Daytripping in Central Virginia: On And Off The Beaten Path

Daytripping in Central Virginia: On And Off The Beaten Path

By Ken Wilson – 

Tired of London? Sick of Paris? If a European vacation is unappealing (see your doctor) or out of reach, stick around and look around. It’s a truism that locals neglect what tourists take pains to visit, and Central Virginia is full of tourist destinations, not to mention lesser known historic and aesthetic treasures. Let’s look at a few easily planned, pain-free day trips for the sophisticated and/or broke Virginia traveler. 

The Lewis & Clark Exploratory Center
We’re proud of our history here, and there is so much of it to be proud of. The Lewis & Clark Expedition of 1804-1806 that first explored the West for the American government was conceived of by Thomas Jefferson and led by two men—Meriwether Lewis and William Clark—with Albemarle County roots. Today the Lewis & Clark Exploratory Center sits on the banks of the Rivanna River in Charlottesville’s Darden Towe Park, adjacent to land where the Clark family once lived.

With Lewis and Clark’s own journals, maps and drawings as inspiration, the Center uses activities including hiking, journaling, carpentry and model boat construction, art projects and compass and GPS games to understand the expedition, inculcate a love of the outdoors, and teach the skills necessary to explore it. Tours explore full-sized replicas of expedition boats. A permanent exhibition focuses on the expedition and the local roots of its leaders.

The Lewis & Clark Exploratory Center is open to the public Fridays and Saturdays from 10:00 a.m. to 4:00 p.m. and Tuesday through Thursday, 1:00 to 5:00 p.m. The last tickets are sold an hour before closing. Admission is $7 a person. 

Vietnam War Foundation & Museum
Ruckersville’s Vietnam War Museum calls itself “A Museum to Honor Our Vietnam Veterans,” and is dedicated to presenting the story of the Vietnam era by acquiring, restoring and maintaining equipment and other artifacts used during the 10 years of the Vietnam conflict. That includes weapons and historic vehicles including trucks, aircraft, jeeps, and APCs, as well as military and even civilian memorabilia such as the omnipresent peace symbols.

The Foundation also provides school children and the general public the opportunity to hear veterans share their stories. The museum is open by arrangement only, but members of the public who wish to visit are encouraged to call and make an appointment. Admission is free; donations are welcome.

116th Infantry Division Foundation Museum
Augusta County is home to a number of small museums sure to intrigue lovers of history. In the little town of Verona, students of military conflict will find the 116th Infantry Division Foundation Museum, devoted to the 7th oldest military organization in America.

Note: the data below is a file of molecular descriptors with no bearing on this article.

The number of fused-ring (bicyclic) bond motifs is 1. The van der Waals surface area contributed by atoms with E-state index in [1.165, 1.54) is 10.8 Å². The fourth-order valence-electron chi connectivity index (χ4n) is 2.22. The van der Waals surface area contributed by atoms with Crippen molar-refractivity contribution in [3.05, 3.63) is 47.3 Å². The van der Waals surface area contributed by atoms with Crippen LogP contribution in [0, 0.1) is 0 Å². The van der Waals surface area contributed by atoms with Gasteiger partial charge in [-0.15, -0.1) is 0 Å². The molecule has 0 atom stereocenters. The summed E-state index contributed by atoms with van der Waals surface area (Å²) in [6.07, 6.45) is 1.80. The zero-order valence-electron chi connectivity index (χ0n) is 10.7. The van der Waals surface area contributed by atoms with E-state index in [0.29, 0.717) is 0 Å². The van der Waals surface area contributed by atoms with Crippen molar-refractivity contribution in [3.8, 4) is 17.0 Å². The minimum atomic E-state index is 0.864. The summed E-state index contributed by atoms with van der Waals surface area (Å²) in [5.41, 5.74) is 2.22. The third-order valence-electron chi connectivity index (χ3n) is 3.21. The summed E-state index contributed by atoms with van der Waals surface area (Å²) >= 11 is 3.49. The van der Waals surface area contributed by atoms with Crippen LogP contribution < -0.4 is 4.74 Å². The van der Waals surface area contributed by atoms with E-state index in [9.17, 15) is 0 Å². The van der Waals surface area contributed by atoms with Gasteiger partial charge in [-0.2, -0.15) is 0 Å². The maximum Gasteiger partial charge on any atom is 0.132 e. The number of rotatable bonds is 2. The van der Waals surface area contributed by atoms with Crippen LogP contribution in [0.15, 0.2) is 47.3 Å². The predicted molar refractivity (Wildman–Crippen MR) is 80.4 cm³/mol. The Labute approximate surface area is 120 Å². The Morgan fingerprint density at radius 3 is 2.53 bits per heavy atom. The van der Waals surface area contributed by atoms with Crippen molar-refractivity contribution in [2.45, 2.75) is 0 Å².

Founded in 1741 as part of the Virginia Militia, the 116th Infantry Regiment during the Civil War included the famed Stonewall Brigade, trained and commanded by General Thomas J. “Stonewall” Jackson. The Regiment later fought in World War I, was among the first to land on Omaha Beach on D-Day in World War II, and in recent years has been deployed to Bosnia, Iraq, Kuwait, and Afghanistan.

The museum displays artifacts and objects of historical significance from the Regiment and provides educational activities.

The museum’s vision is that everyone will know, understand, and appreciate the history, heritage and legacy of America’s citizen soldiers. Currently the museum has opened a WWI centennial gallery focusing on Division history from mobilization to Armistice Day  1914-1918, including a replica of a trench that guests can walk through.

A D-Day exhibition displays maps, helmets, boots and other uniform relics. From mid-March through mid-November it is open to visitors Monday through Saturday 10:00 a.m. to 5:00 p.m. In inclement weather, call to make sure it’s open. Admission is free but donations are accepted.

The Plumb House Museum
In nearby Waynesboro the historic Plumb House, the oldest frame dwelling in Waynesboro, was home to five generations of the Plumb Family. Now on the National Register of Historic Places, the house was built between 1802 and 1804, during the presidency of Thomas Jefferson.

The Civil War Battle of Waynesboro raged around the house on March 2, 1865; today it hosts an annual reenactment of the battle, in which the forces of Union Brigadier General George A. Custer routed those of Confederate Lieutenant General Jubal A. Early.

Civil War and Native American artifacts as well as bird and butterfly collections are on display in the house; a slave-built brick patio, a historic garden, summer kitchen, and other outbuildings may be seen on the grounds.

This free museum is open to the public Thursday through Saturday from 10:00 a.m. to 4:00 p.m., and is just a block from the old Presbyterian Cemetery where 25 Confederate soldiers are buried.

Camera Heritage Museum
Daytrippers curious to trace the history of photography can hie themselves to the picturesque and artistically happening city of Staunton and the Camera Heritage Museum, with its extraordinary collection of over 6,000 cameras, accessories and photographs dating from the 19th century to modern times.

Many of these cameras are historically significant as the most technologically advanced cameras of their day. Others have stories attached, like the ones which belonged to local photographers whose work became nationally known.

The area’s first known photographer starting shooting in 1847, just nine years after the first “daguerreotype” was created in Paris. The son of one local shutterbug, Barnett Clinedinst, became official White House photographer for Teddy Roosevelt, Taft and Wilson. The museum also showcases photographs by Bernie Boston, official White House and personal photographer for Ronald Reagan.